“I’m bored,” I would whine to my mom as a young child.
“Oh, well I have something you can work on!” My mom would enthuse in response to my complaint. I quickly learned not to go to my mom to cure my boredom unless I had a hankering to do dishes, clean my room, or fold socks.
It was during those early years that I learned the value of having unstructured time. I couldn’t have explained the benefits in academic terms, but as a child that unstructured time led to the creation of a “tree house”, rich imaginary worlds, and informal bands.
It’s funny what we know intuitively as children that actually turns out to have a whole lot of truth to it. Boredom can lead to more creative problem solving, increased creativity, and ultimately working harder.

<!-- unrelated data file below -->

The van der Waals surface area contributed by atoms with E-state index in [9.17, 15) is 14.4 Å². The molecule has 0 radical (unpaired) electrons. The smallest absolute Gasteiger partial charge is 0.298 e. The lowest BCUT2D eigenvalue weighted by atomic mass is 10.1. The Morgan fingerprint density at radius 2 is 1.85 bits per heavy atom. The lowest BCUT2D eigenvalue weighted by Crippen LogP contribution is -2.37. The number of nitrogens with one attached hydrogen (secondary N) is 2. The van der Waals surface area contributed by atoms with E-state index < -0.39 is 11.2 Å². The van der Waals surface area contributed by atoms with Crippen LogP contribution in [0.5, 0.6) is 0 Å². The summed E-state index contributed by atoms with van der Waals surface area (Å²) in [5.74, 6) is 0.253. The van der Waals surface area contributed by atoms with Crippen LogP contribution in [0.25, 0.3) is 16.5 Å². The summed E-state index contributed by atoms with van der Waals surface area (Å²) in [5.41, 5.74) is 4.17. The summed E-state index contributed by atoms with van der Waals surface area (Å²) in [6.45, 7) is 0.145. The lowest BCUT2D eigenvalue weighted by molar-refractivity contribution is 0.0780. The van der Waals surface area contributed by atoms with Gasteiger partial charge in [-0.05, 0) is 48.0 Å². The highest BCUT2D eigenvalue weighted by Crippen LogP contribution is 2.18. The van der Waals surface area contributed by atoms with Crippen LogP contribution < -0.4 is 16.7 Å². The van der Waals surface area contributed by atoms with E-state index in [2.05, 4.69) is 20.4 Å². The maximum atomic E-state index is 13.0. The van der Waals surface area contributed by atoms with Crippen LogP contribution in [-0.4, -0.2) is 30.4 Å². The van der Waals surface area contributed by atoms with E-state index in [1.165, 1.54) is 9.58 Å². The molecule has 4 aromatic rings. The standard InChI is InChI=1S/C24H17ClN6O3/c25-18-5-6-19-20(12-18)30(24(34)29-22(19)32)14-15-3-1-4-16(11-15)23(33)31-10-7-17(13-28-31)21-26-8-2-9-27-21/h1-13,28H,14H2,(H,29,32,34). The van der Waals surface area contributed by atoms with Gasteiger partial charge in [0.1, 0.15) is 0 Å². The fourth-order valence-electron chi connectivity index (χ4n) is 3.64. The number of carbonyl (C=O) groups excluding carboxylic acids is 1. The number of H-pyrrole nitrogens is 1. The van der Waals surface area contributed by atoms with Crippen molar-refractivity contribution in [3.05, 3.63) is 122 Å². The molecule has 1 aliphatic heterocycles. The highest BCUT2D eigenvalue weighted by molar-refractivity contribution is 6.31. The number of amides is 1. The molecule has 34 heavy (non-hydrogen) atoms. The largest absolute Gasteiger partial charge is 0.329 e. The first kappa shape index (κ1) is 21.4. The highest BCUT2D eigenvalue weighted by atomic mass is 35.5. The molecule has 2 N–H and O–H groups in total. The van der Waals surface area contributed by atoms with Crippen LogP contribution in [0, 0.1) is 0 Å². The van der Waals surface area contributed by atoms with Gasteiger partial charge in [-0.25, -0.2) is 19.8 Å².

When it comes to goal setting, I would put to you that a little boredom is critically important. You might have a solid stretch goal and it might be such a stretch that you truly have no idea how to go about doing it. Embracing boredom could help you take the first step toward your best life.